Dealing with Perfectionism
But he said to me, “My grace is sufficient for you, for my power is made perfect in weakness.” Therefore I will boast all the more gladly about my weaknesses, so that Christ’s power may rest on me.
2 Corinthians 12:9
You're just a perfectionist! my mom said laughing. We were talking about the root of procrastination, which she figured was perfectionism; if you can't do it perfectly, you put it off. She was right, but it was no laughing matter. I'd struggled with perfectionism for years. It had made me an excellent singer, but a lousy student. I was either going to do something perfectly, or not try it at all. Schoolwork was left undone, new opportunities passed over, because I wasn't sure I could do them perfectly. Fear of failure haunted me at every corner, and it was ruining my life, but I knew that the root cause of perfectionism was much deeper than that, I just didn't know how to get to it.
Blogger Brene Brown's view on perfectionism hit the nail right on the head.
Perfectionism is not the same thing as striving to be your best. It is not about healthy achievement and growth. It is the belief that if we live perfect, look perfect, and act perfect, we can minimize or avoid the pain of blame, judgment, and shame. It’s a shield.....Perfectionism is not self-improvement. Perfectionism is, at its core, about trying to earn approval and acceptance. Research shows that most perfectionists were raised being praised for achievement and performance (grades, manners, rule-following, people-pleasing, appearance, sports). Somewhere along the way, we adopt this dangerous and debilitating belief system: I am what I accomplish and how well I accomplish it. *Perfectionism comes from the lie that says that we are what we do. At the very core of perfectionism is the issue of identity. Her assessment was true, at least of me. I grew up being praised for what I did, but the problem was that in order to feel accepted, I had to replicate that action. I was never praised for who I was or for my efforts, and when I failed I felt the very heavy weight of rejection. Somewhere during those childhood experiences I bought the lie that I was what I accomplished and for years this kept me in bondage.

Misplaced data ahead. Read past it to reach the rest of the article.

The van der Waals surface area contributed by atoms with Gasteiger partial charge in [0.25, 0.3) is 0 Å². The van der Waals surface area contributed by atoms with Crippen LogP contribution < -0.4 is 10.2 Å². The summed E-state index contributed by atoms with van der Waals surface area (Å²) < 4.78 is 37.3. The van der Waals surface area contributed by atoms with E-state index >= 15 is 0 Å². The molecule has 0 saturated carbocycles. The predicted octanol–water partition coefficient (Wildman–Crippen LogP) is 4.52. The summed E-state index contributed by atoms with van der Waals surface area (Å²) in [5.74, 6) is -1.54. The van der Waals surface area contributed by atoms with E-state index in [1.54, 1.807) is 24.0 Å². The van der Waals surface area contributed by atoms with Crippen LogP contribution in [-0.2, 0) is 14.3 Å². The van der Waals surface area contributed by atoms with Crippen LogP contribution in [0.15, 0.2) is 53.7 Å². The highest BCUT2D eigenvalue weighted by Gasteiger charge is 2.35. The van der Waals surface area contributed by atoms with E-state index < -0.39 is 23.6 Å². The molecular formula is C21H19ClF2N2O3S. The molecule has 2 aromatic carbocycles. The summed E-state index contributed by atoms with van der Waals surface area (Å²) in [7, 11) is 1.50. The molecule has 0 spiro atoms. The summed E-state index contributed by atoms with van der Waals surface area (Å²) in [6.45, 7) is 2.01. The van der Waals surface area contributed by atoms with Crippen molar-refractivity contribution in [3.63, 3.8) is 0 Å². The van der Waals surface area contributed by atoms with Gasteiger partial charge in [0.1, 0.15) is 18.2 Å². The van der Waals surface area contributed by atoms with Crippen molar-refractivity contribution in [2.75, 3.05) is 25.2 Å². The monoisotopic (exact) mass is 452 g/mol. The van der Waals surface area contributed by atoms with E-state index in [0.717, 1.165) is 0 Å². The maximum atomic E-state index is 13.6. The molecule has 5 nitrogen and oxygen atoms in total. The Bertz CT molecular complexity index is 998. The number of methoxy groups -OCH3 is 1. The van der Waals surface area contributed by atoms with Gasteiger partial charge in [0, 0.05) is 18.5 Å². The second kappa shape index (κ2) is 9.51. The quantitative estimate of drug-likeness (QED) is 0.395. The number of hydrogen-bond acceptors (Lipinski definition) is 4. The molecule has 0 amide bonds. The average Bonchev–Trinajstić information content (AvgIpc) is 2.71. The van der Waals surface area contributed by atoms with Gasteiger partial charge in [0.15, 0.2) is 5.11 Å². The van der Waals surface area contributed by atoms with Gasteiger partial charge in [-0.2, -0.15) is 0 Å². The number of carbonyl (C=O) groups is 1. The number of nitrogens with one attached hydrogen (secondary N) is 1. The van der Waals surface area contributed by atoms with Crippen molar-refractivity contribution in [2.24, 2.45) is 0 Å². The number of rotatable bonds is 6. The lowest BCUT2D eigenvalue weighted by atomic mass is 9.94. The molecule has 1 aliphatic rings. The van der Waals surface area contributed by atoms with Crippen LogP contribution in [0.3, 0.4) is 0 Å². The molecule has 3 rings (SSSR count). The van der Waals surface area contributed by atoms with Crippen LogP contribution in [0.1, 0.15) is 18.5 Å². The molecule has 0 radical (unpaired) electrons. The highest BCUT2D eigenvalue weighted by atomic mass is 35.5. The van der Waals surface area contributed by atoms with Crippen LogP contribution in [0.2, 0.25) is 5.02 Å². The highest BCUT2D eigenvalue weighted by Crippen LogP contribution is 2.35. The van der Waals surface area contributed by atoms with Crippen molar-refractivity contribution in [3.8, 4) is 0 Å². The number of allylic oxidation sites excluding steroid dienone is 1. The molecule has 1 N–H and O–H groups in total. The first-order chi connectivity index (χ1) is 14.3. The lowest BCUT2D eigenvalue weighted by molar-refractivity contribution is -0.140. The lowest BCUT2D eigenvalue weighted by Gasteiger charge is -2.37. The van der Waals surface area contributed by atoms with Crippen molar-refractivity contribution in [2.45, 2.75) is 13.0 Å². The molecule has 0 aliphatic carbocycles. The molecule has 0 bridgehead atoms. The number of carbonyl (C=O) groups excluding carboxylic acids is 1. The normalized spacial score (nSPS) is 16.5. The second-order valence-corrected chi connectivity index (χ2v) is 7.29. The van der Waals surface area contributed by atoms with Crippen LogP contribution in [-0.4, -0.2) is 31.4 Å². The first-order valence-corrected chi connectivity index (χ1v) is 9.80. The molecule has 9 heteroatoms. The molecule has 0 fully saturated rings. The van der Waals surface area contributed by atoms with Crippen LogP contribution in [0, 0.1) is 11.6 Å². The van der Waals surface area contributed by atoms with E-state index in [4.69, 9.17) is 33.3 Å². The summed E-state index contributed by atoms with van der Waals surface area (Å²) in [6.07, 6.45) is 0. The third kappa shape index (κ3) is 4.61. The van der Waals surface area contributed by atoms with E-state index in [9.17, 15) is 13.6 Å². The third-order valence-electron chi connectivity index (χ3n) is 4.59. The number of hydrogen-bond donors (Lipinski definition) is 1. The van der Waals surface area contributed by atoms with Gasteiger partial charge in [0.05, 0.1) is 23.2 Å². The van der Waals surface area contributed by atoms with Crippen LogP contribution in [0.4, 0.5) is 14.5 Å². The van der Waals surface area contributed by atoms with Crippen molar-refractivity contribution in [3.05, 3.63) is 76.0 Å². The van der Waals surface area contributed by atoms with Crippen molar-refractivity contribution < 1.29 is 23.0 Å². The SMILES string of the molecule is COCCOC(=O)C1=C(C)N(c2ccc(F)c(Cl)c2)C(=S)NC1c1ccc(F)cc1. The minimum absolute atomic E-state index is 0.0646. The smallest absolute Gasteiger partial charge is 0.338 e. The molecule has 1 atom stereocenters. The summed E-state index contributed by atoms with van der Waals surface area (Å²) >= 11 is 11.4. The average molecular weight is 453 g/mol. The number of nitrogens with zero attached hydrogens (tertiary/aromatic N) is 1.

One day during a ministry event I was talking to God about this, and all of a sudden He spoke to me about my identity and it changed everything. All of a sudden, I didn't have to strive for acceptance, because I was already accepted. I didn't have to fear failure, because failure no longer came with rejection. I suddenly knew that I was no longer what I did or accomplished. I was someone new, someone worthy. My identity was no longer rooted in what I did, but in who I was in Christ.
Maybe you struggle with perfectionism. Maybe you find yourself in that cycle; the one where you either do it well or not at all. If you find yourself struggling daily with the fear of failure, or the fear of being useless, consider that at the very root of all is who you think you are. Let God tell you that, because once He does, I guarantee it will change everything.
*To read the rest of Brene Brown's blog, click here.
Post a Comment